The Challenges of Indoor Positioning

By European Editors

Contributed By Digi-Key's European Editors

Measuring position has been a dramatic success for outdoor navigation systems, and there is a strong push to repeat that indoors. Being able to locate a person inside a building can help in many different ways, from finding the right office in a tower block to locating a required department or even a specific product in a shop, or providing highly targeted deals as you walk around the supermarket.

Unfortunately, the technology of satellite positioning through the GPS, Glonass or the forthcoming Galileo system cannot meet the requirements of indoor positioning even with the nominal enhanced measurement accuracy down to 1 meter as receivers struggle with multipath signals and the inability to see the satellites.

Tests by the European GNSS Agency (GSA) and Rx Networks measured the performance of Galileo when used in various combinations with GPS and GLONASS in real-world environments, including urban canyons and indoors, using a multi-constellation GNSS receiver. While using Galileo, or multiple satellites, helps in urban canyons outdoors, the results show that indoor performance is still poor (Figure 1).

Urban Canyon #1 Urban Canyon #2
GPS 331.9 m 76.2 m
GPS+GLONASS 42.9 (13%) 7.6 m (10%)
GPS+Galileo 10.7 (3%) 5.4 m (7%)
GPS+GLONASS+Galileo 43.0 (13%) 24.7 m (32%)
Positive numbers indicate improvement over GPS.

Indoor #1 Indoor #2
GPS 278.7 m 70.3
GPS+GLONASS 68.4 m (25%)
GPS+Galileo 24.6 m (9%) 10.1 m (14%)
GPS+GLONASS+Galileo 64.0 m (23%) 15.8 m (23%)
Positive numbers indicate improvement over GPS.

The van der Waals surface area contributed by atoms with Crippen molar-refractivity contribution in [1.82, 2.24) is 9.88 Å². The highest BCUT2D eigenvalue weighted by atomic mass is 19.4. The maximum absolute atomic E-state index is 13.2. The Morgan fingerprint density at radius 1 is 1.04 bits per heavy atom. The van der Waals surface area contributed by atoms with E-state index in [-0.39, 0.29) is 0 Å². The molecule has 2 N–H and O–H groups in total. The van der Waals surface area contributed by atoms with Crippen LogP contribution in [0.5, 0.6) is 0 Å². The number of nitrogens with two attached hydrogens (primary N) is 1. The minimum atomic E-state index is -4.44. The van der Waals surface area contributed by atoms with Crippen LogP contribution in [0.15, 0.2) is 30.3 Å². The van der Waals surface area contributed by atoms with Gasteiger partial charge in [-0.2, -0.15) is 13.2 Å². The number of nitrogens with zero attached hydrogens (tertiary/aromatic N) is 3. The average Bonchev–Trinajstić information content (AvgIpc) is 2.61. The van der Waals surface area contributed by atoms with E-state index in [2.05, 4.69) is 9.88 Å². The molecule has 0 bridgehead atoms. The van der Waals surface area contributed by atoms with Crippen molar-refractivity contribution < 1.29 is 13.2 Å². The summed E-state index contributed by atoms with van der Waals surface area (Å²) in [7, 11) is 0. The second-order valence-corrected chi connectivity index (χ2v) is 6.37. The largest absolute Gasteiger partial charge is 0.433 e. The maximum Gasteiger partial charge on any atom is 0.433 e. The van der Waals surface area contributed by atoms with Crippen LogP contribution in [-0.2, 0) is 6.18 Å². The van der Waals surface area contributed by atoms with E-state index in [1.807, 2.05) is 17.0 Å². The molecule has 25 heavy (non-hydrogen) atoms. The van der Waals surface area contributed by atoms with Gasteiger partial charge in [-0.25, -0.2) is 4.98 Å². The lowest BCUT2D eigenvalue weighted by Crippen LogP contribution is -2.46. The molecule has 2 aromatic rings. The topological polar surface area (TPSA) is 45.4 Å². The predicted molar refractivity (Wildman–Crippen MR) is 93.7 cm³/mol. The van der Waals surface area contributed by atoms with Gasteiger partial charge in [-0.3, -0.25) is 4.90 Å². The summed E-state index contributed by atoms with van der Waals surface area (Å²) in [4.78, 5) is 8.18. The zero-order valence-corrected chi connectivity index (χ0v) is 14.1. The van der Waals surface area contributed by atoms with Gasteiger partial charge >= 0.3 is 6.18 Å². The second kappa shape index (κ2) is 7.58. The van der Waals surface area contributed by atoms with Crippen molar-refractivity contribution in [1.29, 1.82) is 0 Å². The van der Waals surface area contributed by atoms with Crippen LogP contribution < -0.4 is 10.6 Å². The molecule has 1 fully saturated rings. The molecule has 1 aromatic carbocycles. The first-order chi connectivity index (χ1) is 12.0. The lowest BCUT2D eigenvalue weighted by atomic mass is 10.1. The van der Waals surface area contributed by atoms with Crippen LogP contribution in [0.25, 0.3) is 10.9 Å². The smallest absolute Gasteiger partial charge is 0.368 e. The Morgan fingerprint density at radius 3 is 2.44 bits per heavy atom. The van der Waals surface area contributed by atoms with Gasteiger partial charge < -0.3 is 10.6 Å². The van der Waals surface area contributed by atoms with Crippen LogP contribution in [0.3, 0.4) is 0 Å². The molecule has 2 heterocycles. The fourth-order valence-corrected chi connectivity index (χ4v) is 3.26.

Figure 1: Real-world indoor performance for satellite navigation systems. Source: Rx Networks 

However, satellite coverage is one key technology, and the MAX2769 from Maxim also covers GPS, GLONASS, and Galileo navigation satellite systems on a single chip that can be integrated into wearable and portable designs. This single-conversion, low-IF GNSS receiver uses a low-power SiGe BiCMOS process technology to provide high performance and integration at a low cost.

Incorporated on the chip is the complete receiver chain, including a dual-input LNA and mixer, followed by the image-rejected filter, PGA, VCO, fractional-N frequency synthesizer, crystal oscillator, and a multibit ADC. The total cascaded noise figure of this receiver is as low as 1.4 dB that can help provide increased sensitivity for indoor use.

The MAX2769 also eliminates the need for external IF filters by implementing on-chip monolithic filters and requires only a few external components to form a complete low-cost GPS receiver solution in a small form-factor for wearable designs. The integrated delta-sigma fractional-N frequency synthesizer allows programming of the IF frequency within a ±40 Hz accuracy while operating with any reference or crystal frequencies that are available in the host system, and the data is output at CMOS logic levels or at the limited differential logic levels.

To improve the performance of such devices for use for indoor positioning, it is possible to add other technologies to enhance the positioning accuracy indoors. One approach is to use a surface-mount 3-axis accelerometer that is already present in many smartphones, such as the Freescale Semiconductor MMA8653, to determine the orientation of the terminal. By starting with a satellite position, any twists and turns can be detected to provide an inertial measurement of position. Unfortunately this requires a regular satellite measurement, which can drain the battery of the phone, and has shown to struggle with accuracy. This also requires maps of the indoor environments, which can be a problem.

Another approach is to use local Wi-Fi wireless signals to determine location. This presents a challenge to antenna manufacturers to combine the different sensitivity requirements of GPS and Wi-Fi. Indeed, modules such as the Antenova M10478 are specifically designed to reject the 2.4 GHz band to prevent interference and enhance the accuracy of the GPS reception.

The RADIONOVA M10478 RF Antenna Module is an ultra-compact single package that combines the RF and antenna on the same module for both L1-band GPS and Assisted-GPS systems.

Image of Antenova Radionova M10478 GPS module